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Knowledge Base

At Slate Sky, we are making our star maps with the greatest possible attention to scientific accuracy. We use the Bright Star Catalog from Yale University as our main source of celestial data, among several other astronomical databases. It contains galactic coordinates of all the stars visible from Earth with the naked eye. These coordinates place each star in a galactic coordinate system. When creating a map, we process six high precision data points of over 9,000 stars.

For the position of a star in the sky at a particular place and time on Earth, we calculate the azimuth and elevation of the star, based on the geolocation and time coordinates from that special moment chosen by you. The complex astronomical calculus involved in celestial mechanics ensures high fidelity and uniqueness of each map.

Once we have the position of each star in the sky, we draw a projection of the celestial hemisphere with all the visible stars.

What if the stars were not visible on the day/time I picked? Stars are still around us when the Sun is up, they are just not visible to us because their dim light being superseded by the light of Sun scattered on air molecules - that makes the blue sky. So they don't really disappear, they are just "hiding". Astronomers have been able to predict the movement of the stars in the sky for thousands of years, and we have become very good at it over the last centuries. This works even when they are not visible with the naked eye. Thanks to the method we have created for charting the stars, you can be certain that your star map will accurately reflect the sky looked like when your special moment was taking place.

To map the celestial hemisphere, there are dozens of other projection techniques such as stereographic projection etc. As we have found that most historical star charts use it or something very similar. The point being, choosing a map projection and its parameters is mostly a question of "taste" as well as utilitarian considerations of the map creator. Based on projection surface chart may appear mirrored. (North -> East -> South -> West or North -> West -> South -> East) Please refer the below pictures to get an idea. Both projection is true, but the aspect is different.

Here's a very crude illustration of typical stereographic celestial projections:

Sometimes we get questions about the accuracy of our star charts. Most of our customers are not astronomers by profession, so it might be hard to verify if the constellations of a custom-made star map really represent the sky above you at the moment you selected.

Below, there is a detailed explanation of a real-life example.

It might seem like the stars do not change as you change the time or location. In order to explain why, we think it’s best if we give you a practical example:

We created 2 maps, one from Winnipeg, the other from Yellowknife (about 1600 miles from W), for the exact same time.

Then we compared them with an image comparing software, there might be differences between the images, but these are not very significant. The explanation simply put is that while Winnipeg and Yellowknife are relatively far from each other on the map, on a global scale they are pretty close and so they both look up to a very similar sky. Here's a picture of both locations on the globe to get an idea:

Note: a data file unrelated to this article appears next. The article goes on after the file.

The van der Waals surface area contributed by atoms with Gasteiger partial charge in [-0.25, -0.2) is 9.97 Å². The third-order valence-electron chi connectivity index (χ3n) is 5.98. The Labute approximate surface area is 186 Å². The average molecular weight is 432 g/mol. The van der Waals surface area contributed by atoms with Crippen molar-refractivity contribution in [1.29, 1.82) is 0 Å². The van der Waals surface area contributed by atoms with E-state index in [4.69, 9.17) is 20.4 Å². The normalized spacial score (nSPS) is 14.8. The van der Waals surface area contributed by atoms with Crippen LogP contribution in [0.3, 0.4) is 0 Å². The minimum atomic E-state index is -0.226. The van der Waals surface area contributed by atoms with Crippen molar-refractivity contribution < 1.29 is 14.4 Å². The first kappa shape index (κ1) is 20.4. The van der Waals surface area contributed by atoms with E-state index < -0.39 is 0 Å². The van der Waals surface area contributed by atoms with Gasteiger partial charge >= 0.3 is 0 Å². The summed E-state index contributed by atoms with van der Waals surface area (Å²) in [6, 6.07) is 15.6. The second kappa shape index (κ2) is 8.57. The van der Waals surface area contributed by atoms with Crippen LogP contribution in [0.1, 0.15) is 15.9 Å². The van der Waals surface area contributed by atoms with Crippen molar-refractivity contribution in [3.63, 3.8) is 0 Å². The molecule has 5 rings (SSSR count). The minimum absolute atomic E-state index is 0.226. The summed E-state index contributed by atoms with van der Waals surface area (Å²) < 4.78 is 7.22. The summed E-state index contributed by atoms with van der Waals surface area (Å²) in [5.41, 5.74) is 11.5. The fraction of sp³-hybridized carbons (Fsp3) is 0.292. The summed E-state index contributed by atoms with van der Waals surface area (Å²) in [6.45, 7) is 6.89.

This is called parallax. You can observe it when driving in the night and look at the moon - it seems to move with you. It's because it's far from Earth and so distances on Earth don't make a big difference in the perceived location on the sky. The same thing happens with the stars, except that the closest star to us (that is not the Sun), Proxima Centauri is approximately 104,430,223 (~hundred million) times farther from us than the Moon. Here's a demonstration (naturally not-to-scale):



So are all star maps the same?

No. Even with huge stellar distances like this, there are differences between the maps as you have seen in the picture above because you see a slightly different portion of the sky. Real big differences occur in time or between the Southern and Northern hemisphere, simply because of how to Earth moves and where it's located in the galaxy.

It gets even more exciting when the difference is not only North-South but also West-East (e.g. Canada vs New Zealand).

We try to be as transparent as we can with our customers. All stars maps made by any company are third party verified. what do we mean by third party verification? Well it means that one have to ask a expert to audit the star chart. 

Yes, we know there are companies which prints a paper and give the line "verified Nasa and so and so..". We personally think it's marketing gig and bit misleading to customer. Let's consider this example, if a product is ISO certified you see a ISO logo on it, if a food product has fssai license you see fssai logo on it, so do you see Nasa stamp or logo on those certificate? No. right! The reason is there's no organization in public or private domain which provides such services as of now. We use reliable and authentic sources and algorithm to make our star maps but we chose not to include certificate for above reason. We hope you get our point, feel free to reach out to us with any doubts.
e.g. Companies like under the lucky stars, positive prints does not include the certificates as well for same reason.

No, we do not provide star naming service, we just simply make the accurate star map from the details (date, time, location) provided by you.

Technically you can't name a star, even if you do via any company out there such names are not valid. And it's fair to say that such names are not legally binding and not recognized by astronomical community. 

Please refer the below video to get clear idea. As mentioned in the video and in experts articles, only IAU (International Astronomical union) can do it.

IAU article link: